An important aspect of an HR manager’s responsibilities is creating a training and development (T&D) plan for the different teams in the company. This involves collaborating with team leaders and managers and the employees themselves.

HR manager KPIs also include creating a training plan, setting up training and development KPIs, and reviewing the T&D participation rate. This is the average number of employees who take part in a training.

They should also review employees’ learning progress and the effectiveness of the training program on their work or productivity.


  1. Rate of Absenteeism 

How often employees take time off, aside from their paid-time-off (PTO) is an important HR metric, and one HR managers need to keep an eye on.

While employees have PTO as a work benefit, HR managers should see how often they take additional time off and what their reasons are. Without falling into the micromanagement trap.

A high rate of absenteeism among employees indicates bigger underlying problems such as employee burnout, micromanagement–which leads people to take time off to go to job interviews–team incompatibility, among other issues.


  1. Current and new employee retention rates

Besides measuring employee attrition rates, HR manager KPIs include reviewing and measuring the rate of retention. This applies to both current employees and new ones.

For new employees, it’s important to see how long they stay after being hired and after their probation or training period.

A high turnover following the probation period could mean the job communicated during the interview wasn’t the same as the one they found when they joined.

On the other hand, a low turnover of new employees indicates a strong onboarding and orientation process, strong team management, and a positive work environment.


HR manager roles based on industry

As mentioned, HR managers’ responsibilities can differ based on industry. So, in addition to the above KPIs and duties, some industries may come with different requirements.

For example, in the construction industry, HR managers need to conduct manpower planning when their company receives a tender. They need to ensure they hire the right number of people, create a correct hiring estimate, have a hierarchy of roles,…etc. needed to fulfill the obligations listed in the tender.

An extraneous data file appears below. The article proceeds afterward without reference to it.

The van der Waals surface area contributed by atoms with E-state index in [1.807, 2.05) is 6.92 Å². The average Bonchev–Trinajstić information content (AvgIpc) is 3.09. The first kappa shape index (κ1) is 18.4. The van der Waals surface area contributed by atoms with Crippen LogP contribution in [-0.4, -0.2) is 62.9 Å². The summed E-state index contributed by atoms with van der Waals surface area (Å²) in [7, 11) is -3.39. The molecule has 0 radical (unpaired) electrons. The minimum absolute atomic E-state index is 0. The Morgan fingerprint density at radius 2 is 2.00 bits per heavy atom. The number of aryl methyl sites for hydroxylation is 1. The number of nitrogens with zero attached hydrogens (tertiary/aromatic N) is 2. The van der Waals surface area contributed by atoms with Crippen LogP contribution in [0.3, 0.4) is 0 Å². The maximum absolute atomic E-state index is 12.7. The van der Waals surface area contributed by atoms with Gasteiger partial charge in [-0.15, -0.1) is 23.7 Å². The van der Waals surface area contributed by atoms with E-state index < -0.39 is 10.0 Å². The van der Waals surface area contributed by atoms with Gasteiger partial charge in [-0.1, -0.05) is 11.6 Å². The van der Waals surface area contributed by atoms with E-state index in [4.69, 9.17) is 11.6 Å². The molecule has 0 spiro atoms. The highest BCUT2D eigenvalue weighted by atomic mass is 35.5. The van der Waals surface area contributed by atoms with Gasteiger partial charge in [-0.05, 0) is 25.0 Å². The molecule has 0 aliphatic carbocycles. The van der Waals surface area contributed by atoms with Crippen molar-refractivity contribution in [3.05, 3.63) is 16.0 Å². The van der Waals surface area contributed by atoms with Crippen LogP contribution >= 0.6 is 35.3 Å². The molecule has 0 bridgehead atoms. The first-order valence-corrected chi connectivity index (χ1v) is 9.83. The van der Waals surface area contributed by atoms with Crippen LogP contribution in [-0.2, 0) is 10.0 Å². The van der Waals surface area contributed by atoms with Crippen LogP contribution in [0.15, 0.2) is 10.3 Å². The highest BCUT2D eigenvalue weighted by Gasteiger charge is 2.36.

Another example is the call center industry. This is an industry known for its high turnover rates. HR managers in call center companies or recruitment agencies, like Tawzef, that offer call center outsourcing services, need to plan ahead.

From adequate sourcing and selection to recruitment to providing training for new employees. Then they have to see who passes their training and can begin working directly with clients.

With services like call center operations, training periods can last from a month to six months. So, the recruitment process is considerably long with many moving variables.


Further reading: 8 Reasons Why You Should Consider Call Center Outsourcing


Wrapping it up

With workplaces evolving and changing, an HR manager’s role is ever-growing and never over. For example, HR industry trends for HR management involve

  • Focusing on sustainable development for the company and teams
  • Closing the skills gap between employer needs and candidates
  • Constantly reviewing and improving the employee lifecycle
  • Improving work collaboration in remote and hybrid settings
  • Among others.

Furthermore, HR managers should support company managers and leaders in managing hybrid and remote teams or even managing multiple teams.

Last but not least, with more duties landing on their plate almost every day, HR managers too may get overwhelmed and burnt out. Something they need to avoid.

As companies grow, HR managers and CEOs should consider expanding their HR workforce or complementing their internal needs with services provided by HR consultancy companies.

This allows the HR manager to focus on the internal areas that require their attention, while giving additional responsibilities, especially time-consuming, lengthy ones to outside, experienced sources.

Whether they need help with recruitment services, including bulk recruitment strategies, or building a good HR strategy for teams in a different country, HR companies and employers of record can come in handy.


Want to support your HR manager and improve your company’s HR functions? Get in touch with Tawzef. We’re an HR consultancy with over 15 years of professional working experience in the Middle East and North Africa (MENA) region.